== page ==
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4. Get Rid of Obvious Distractions

Today’s society is built on a foundation of technology and the ability to be connected to everyone all of the time, which can get in the way of maintaining a high attention span. However, that saturation with “connection” is one of the root causes of inattention and lack of focus.

One survey found that, on average, people reported spending 352 minutes (about five hours and 52 minutes) on their emails each day[4]. So, when sitting down to focus on a task, you can close all irrelevant tabs, stay away from checking email, and settle into a quiet environment. If you are constantly getting text messages and social media notifications, set your phone aside for predetermined periods of time.

5. Work on One Objective at a Time

Multitasking is the enemy of focus. While most people will profess to have the ability to do multiple things at once, the scientific truth is that when attempting to accomplish multiple tasks simultaneously, none of the attempted tasks are completed at the highest level. Constant switching between tasks takes away from getting the other done.

Instead, take a singular objective, and let that be your sole focus until the work you have planned is completed. You will find yourself making more significant progress and feeling less stressed.

6. Take Many Small Steps

A popular New Year’s resolution is to lose weight, or make going to the gym a part of their daily routine. While these are important and admirable goals, these large tasks cannot be accomplished without the completion of several smaller steps.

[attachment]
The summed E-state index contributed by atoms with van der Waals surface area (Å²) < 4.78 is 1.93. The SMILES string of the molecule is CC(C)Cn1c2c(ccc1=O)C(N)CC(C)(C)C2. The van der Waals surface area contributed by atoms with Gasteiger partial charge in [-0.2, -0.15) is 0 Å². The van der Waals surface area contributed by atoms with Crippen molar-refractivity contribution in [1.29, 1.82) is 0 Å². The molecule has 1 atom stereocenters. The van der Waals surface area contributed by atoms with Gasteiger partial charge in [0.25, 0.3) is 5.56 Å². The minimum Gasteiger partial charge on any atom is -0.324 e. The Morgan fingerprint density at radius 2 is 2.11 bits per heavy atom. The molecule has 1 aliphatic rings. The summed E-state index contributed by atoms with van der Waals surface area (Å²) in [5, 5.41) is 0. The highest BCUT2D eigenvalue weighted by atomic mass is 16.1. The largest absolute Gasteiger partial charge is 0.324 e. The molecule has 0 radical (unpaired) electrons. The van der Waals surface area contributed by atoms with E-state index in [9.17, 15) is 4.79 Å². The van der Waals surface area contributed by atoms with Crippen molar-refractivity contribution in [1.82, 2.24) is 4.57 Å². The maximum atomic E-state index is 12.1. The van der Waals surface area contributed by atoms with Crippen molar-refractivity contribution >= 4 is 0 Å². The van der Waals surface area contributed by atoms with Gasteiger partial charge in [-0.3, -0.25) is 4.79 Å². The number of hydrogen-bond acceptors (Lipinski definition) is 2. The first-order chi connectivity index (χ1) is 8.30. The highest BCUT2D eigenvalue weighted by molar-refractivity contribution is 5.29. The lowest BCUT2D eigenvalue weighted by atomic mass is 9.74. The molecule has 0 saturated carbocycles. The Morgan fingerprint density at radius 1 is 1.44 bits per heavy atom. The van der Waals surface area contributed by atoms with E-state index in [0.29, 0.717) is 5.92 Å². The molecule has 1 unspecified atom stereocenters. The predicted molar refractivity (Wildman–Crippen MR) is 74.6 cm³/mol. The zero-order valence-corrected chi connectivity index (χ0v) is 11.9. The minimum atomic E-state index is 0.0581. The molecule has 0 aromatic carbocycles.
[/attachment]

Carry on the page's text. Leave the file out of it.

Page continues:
In any instance when you feel like your attention span is waning and your focus is slipping away, determine what small steps you can take to move towards that overall goal.

Accomplishing each step on this list, no matter how small, brings you closer to completing your overall objective. Making this type of thinking a habit will improve your focus in the future.

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7. Focus and Re-Focus

The key to improving your attention span is what you do when you reach your limit. Sustained attention is the level of attention that produces the consistent results on a task over time.

If the task is handling fragile objects, such as hand-washing delicate crystal glasses, then a person showing sustained attention will stay on task and will not break any dishes. A person who loses focus may break a glass or may stop washing the dishes to do something else.

Most people are unable to sustain attention on one thing for more than about 40 minutes at a time, so sooner or later, you will lose focus. However, people who have great focus realize when they get off track and choose repeatedly to re-focus on the same task. This ability to renew attention permits people to “pay attention” to things that last for more than a few minutes, such as long movies. So, improving your attention span becomes a cycle of focus, distraction, and re-focus.

Final Thoughts